- Accounts relating to learning since you gained your qualification (post-qualifying learning). If you would like to tell us about this, we ask that you provide accounts in which you tell us about a piece or pieces of learning, formal or informal, and write in a reflective style about how this has helped you become more knowledgeable in your practice, how you have used this learning in your working practice and how you will use this learning in your future practice. We must assess the extent to which this meets the requirements of the Standards in Social Work Education (SiSWE). You might wish to indicate which part of the standards any example you give is telling us about. Please click here to see further guidance on this.
Application fee and non-UK qualification assessment fee
All applicants are required to become a member of the Protection of Vulnerable Groups (PVG) scheme unless they are already employed in Scotland by an employer who can provide Disclosure Scotland or a Protection of Vulnerable Groups (PVG) scheme record check.
Please note further additional costs that you may incur.
- The outcome of our assessment will be to accept, to refuse, or to require you to complete a compensatory measure. There would be no additional cost if the outcome were to accept or refuse. There would be additional costs if you had to complete a compensatory measure. There are two types of compensatory measure. One is an aptitude test. We charge £790 for each test. The other is an adaptation period, which is further training or assessed practice. You would have to organise this yourself and cover any costs involved.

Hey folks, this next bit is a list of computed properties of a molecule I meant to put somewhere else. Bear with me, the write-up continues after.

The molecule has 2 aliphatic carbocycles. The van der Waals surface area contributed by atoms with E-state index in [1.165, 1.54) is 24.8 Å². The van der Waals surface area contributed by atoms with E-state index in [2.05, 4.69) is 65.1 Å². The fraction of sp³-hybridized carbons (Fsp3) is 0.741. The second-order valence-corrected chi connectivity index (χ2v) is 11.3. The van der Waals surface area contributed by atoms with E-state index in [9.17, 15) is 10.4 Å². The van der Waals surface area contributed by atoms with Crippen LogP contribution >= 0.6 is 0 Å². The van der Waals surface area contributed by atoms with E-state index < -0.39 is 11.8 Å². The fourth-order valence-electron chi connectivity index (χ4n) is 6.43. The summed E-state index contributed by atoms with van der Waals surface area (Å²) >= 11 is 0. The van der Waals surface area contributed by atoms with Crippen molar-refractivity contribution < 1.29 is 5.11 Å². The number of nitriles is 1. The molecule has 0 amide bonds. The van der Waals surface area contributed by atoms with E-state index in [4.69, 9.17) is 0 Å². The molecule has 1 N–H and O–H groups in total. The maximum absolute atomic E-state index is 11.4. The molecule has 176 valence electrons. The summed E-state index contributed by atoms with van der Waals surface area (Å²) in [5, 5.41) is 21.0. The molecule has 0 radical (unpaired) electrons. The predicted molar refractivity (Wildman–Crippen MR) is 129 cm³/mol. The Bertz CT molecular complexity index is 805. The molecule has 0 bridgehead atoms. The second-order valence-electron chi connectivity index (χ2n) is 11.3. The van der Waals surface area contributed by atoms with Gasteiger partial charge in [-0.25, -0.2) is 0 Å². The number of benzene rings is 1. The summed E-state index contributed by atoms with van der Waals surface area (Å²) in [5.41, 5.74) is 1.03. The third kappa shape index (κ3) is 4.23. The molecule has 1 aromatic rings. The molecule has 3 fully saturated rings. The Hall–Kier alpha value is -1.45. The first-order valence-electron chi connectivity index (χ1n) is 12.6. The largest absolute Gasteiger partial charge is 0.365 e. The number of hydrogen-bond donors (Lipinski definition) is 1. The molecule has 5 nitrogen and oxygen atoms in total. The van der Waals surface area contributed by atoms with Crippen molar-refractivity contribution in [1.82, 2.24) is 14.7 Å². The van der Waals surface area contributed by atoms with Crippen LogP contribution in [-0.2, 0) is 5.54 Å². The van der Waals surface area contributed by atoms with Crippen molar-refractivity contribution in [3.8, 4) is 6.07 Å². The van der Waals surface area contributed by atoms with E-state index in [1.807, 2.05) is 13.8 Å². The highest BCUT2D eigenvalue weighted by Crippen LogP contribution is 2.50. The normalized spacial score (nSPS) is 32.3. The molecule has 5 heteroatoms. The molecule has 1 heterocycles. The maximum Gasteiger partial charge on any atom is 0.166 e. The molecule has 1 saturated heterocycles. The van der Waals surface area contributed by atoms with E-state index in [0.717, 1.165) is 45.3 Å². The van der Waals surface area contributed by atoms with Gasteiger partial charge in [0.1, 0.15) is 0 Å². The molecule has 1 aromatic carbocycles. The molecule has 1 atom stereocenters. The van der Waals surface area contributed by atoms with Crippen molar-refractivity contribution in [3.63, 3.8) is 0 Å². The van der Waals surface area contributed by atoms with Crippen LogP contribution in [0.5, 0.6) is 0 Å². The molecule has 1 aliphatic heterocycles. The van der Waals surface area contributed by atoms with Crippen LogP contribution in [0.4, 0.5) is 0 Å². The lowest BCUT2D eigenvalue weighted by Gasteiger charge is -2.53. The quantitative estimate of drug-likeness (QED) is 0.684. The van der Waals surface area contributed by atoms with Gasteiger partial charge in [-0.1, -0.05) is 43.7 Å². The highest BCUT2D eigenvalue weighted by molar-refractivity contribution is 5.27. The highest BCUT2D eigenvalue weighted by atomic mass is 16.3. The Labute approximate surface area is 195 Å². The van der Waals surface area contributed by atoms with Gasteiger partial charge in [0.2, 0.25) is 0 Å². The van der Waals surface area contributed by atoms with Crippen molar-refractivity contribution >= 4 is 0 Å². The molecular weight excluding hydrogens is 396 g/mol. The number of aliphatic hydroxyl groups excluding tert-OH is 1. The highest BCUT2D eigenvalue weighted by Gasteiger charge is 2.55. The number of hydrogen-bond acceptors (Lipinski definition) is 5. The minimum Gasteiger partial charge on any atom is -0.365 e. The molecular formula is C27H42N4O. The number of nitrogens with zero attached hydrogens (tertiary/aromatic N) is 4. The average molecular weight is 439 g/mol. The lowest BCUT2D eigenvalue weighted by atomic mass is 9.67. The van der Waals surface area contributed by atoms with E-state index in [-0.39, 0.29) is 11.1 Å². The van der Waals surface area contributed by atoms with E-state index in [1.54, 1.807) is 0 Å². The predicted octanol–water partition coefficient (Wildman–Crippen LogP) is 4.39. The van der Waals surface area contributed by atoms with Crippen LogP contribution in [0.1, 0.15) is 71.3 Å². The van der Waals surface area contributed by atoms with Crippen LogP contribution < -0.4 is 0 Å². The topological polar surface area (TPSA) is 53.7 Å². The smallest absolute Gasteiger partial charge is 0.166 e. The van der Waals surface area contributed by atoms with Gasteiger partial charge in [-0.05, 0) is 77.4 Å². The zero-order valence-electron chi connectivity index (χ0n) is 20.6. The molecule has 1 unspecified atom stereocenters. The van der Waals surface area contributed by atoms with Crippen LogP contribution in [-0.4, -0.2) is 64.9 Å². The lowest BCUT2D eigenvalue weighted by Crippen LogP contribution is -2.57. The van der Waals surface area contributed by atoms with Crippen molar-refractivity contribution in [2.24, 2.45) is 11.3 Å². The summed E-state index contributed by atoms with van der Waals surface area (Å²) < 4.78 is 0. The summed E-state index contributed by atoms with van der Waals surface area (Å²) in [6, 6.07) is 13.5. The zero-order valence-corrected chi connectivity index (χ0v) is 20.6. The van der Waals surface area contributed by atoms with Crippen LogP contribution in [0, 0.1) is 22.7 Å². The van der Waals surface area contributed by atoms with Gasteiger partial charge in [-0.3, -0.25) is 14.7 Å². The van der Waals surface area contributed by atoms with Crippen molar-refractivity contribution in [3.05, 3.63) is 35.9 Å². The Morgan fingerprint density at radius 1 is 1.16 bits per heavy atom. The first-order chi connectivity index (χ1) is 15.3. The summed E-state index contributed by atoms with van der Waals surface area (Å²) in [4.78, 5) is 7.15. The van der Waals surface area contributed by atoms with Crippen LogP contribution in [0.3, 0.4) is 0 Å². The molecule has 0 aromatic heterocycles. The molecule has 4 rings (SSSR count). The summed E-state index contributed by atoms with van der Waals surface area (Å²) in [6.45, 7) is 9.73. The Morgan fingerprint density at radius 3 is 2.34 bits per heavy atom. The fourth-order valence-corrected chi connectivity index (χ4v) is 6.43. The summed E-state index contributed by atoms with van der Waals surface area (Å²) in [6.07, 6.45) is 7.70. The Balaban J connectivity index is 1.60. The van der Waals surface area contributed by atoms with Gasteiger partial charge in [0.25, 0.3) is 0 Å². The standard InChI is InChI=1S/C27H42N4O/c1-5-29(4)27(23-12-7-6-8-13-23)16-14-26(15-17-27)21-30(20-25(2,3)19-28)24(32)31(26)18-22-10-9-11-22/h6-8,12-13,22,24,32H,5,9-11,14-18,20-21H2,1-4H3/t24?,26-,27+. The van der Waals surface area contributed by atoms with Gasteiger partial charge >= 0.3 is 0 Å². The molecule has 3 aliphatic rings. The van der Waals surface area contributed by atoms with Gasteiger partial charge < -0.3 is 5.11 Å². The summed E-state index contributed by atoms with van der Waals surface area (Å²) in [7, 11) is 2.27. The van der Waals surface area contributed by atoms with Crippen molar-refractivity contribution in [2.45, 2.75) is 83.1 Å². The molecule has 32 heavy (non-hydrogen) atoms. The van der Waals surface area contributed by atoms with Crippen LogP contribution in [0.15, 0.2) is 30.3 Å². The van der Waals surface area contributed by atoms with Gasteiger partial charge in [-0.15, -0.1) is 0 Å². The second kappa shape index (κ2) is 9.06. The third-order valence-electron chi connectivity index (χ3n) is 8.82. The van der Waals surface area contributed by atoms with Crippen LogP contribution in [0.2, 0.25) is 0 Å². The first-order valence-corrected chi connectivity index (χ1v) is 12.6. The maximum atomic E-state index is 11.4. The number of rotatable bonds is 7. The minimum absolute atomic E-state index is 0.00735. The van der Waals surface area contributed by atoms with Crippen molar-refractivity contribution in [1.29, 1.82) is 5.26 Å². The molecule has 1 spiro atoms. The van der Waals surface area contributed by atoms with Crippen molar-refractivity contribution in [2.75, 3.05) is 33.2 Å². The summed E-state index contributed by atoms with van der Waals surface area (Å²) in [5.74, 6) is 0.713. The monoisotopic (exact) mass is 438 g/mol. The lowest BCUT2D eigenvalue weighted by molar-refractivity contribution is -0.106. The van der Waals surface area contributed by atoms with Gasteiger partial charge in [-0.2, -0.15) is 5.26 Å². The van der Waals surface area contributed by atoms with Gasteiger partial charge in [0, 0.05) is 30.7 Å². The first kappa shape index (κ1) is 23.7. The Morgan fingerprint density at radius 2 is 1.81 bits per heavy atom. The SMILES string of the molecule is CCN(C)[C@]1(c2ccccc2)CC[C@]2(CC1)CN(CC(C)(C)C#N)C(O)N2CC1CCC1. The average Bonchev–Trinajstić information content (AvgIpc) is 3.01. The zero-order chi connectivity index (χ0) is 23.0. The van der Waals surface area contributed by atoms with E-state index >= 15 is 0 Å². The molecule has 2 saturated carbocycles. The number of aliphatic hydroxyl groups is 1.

- If the information you send us is not in English, you should also send us an English translation. It may cost you money to have information translated.
Please click here for further information about our registration fees and length of registration.
Providing you send us all the information we request and it is clear, we will try to advise you of the outcome of your application within four months of receipt. Additional time may be required if we have to ask for further information or seek clarification.
No. You may not practise as a social worker in Scotland until you are registered as such with the SSSC. The title ‘social worker’ is protected. It is an offence for a person in Scotland, with intent to deceive another, to:
- take or use the title ‘social worker’
- take or use any title that implies s/he is a registered social worker
- take or use any description that implies s/he is a registered social worker
- in any way hold her/himself out as a registered social worker unless s/he is registered as a social worker by one of the four United Kingdom regulatory bodies.